MEMA warns BAT could hurt U.S. competitiveness and put 45,000 jobs at risk
Washington D.C.—In detailed comments submitted May 24, to the House Ways and Means Committee, MEMA expressed support for tax reform that promotes U.S. manufacturing competitiveness, job growth, and productivity, but warned the Border Adjustment Tax (BAT) as currently outlined in the House Republican tax reform blueprint, will not help the U.S. achieve those objectives.
According to a study MEMA recently commissioned by The Boston Consulting Group to quantify the impact a BAT would have on the motor vehicle supplier industry, the negative effects of a BAT could be immediate and cause a ripple effect throughout the U.S. economy.
Among the most alarming effects would be a significant loss in U.S. manufacturing jobs. Reduced consumer spending power would force vehicle manufactures and their dealers to work to decrease prices by forcing costs downward on suppliers. As a result, vehicles would be “de-contented” with fewer parts, including advanced safety features and driver-assist technologies such as lane keeping functions and emergency braking systems. Supplier content per vehicle would drop 3 percent, impacting supplier volume and placing up to 45,000 manufacturing jobs at risk.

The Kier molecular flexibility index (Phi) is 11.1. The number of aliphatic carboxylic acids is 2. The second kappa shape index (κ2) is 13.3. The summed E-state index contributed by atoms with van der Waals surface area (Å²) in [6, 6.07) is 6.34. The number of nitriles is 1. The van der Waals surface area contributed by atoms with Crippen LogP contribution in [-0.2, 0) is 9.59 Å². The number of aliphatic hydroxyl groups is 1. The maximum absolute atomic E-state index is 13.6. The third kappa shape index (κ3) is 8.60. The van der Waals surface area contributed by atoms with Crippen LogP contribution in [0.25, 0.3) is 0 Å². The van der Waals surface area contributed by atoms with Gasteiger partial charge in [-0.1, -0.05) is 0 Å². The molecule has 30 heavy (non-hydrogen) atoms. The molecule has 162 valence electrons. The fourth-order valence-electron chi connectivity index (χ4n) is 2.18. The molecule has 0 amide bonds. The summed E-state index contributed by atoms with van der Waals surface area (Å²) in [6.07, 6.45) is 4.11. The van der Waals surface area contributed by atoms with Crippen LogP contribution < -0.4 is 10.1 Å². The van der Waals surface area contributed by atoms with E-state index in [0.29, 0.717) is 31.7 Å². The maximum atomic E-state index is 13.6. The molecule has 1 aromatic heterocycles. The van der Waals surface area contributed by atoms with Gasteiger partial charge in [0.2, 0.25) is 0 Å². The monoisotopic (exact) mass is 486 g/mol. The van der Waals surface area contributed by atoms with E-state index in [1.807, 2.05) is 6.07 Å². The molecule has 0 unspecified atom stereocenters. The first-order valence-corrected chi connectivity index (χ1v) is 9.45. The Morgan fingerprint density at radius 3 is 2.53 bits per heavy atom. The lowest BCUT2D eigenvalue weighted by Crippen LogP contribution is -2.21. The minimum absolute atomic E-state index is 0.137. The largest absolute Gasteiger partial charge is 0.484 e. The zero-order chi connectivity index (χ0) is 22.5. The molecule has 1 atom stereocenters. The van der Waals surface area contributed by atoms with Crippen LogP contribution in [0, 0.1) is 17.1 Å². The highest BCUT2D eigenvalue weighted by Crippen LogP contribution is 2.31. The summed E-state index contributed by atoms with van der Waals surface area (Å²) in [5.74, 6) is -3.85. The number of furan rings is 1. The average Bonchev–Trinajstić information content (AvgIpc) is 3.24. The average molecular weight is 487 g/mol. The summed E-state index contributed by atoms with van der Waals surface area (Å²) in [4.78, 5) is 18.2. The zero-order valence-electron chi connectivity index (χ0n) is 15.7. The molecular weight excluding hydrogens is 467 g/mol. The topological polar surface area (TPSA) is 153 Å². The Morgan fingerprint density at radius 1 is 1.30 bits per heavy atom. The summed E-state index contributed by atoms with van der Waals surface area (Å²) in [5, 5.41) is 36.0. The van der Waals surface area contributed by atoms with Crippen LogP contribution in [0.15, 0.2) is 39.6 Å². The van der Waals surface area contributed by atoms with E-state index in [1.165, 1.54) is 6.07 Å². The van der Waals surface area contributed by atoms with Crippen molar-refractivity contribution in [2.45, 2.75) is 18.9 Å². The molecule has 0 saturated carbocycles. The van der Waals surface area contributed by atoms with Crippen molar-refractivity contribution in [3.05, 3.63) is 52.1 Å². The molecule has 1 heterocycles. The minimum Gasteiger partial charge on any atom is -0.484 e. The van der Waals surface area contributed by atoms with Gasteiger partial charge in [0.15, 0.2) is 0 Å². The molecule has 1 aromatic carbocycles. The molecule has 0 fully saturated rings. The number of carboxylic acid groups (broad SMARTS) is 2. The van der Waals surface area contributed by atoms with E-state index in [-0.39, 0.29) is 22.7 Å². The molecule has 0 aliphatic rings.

“The President has said that he wants to increase jobs in America and put forward tax reform that is in the best interest of American businesses, consumers, and workers,” MEMA President and CEO Steve Handschuh said. “We believe reforming tax rates, combined with workforce, trade, infrastructure, and technology initiatives will promote U.S. growth and innovation in the supplier industry and across the U.S. economy. But this data shows that the BAT would put a large number of jobs at immediate risk.”
The study also shows that the imposition of a BAT would increase costs for suppliers and vehicle manufacturers and result in higher vehicle prices for consumers with an average of $1,800 per vehicle-leading to a decline in vehicle sales.